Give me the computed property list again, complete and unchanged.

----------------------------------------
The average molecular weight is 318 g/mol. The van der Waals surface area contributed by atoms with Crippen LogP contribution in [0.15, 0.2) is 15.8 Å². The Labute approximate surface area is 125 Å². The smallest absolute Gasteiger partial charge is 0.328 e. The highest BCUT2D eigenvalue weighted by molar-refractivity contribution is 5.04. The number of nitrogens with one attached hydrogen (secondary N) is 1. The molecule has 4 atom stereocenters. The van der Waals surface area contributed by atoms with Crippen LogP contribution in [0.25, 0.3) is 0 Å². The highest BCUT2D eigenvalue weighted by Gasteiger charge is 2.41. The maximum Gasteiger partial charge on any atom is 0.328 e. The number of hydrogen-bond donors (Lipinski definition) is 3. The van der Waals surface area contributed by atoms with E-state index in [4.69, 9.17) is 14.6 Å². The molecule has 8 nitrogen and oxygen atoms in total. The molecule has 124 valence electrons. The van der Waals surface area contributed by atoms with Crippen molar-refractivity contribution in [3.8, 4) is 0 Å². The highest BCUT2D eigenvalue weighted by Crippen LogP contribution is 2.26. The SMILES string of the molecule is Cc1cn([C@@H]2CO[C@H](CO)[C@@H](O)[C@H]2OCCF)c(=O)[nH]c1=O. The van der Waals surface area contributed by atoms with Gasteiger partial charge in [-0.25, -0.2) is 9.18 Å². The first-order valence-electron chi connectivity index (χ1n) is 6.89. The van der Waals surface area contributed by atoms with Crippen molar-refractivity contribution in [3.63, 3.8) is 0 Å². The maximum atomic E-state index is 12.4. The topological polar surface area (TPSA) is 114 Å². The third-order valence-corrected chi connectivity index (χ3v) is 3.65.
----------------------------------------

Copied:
The average molecular weight is 318 g/mol. The van der Waals surface area contributed by atoms with Crippen LogP contribution in [0.15, 0.2) is 15.8 Å². The Labute approximate surface area is 125 Å². The smallest absolute Gasteiger partial charge is 0.328 e. The highest BCUT2D eigenvalue weighted by molar-refractivity contribution is 5.04. The number of nitrogens with one attached hydrogen (secondary N) is 1. The molecule has 4 atom stereocenters. The van der Waals surface area contributed by atoms with Crippen LogP contribution in [0.25, 0.3) is 0 Å². The highest BCUT2D eigenvalue weighted by Gasteiger charge is 2.41. The maximum Gasteiger partial charge on any atom is 0.328 e. The number of hydrogen-bond donors (Lipinski definition) is 3. The van der Waals surface area contributed by atoms with E-state index in [4.69, 9.17) is 14.6 Å². The molecule has 8 nitrogen and oxygen atoms in total. The molecule has 124 valence electrons. The van der Waals surface area contributed by atoms with Crippen molar-refractivity contribution in [3.8, 4) is 0 Å². The highest BCUT2D eigenvalue weighted by Crippen LogP contribution is 2.26. The SMILES string of the molecule is Cc1cn([C@@H]2CO[C@H](CO)[C@@H](O)[C@H]2OCCF)c(=O)[nH]c1=O. The van der Waals surface area contributed by atoms with Gasteiger partial charge in [-0.25, -0.2) is 9.18 Å². The first-order valence-electron chi connectivity index (χ1n) is 6.89. The van der Waals surface area contributed by atoms with Crippen molar-refractivity contribution in [3.63, 3.8) is 0 Å². The maximum atomic E-state index is 12.4. The topological polar surface area (TPSA) is 114 Å². The third-order valence-corrected chi connectivity index (χ3v) is 3.65.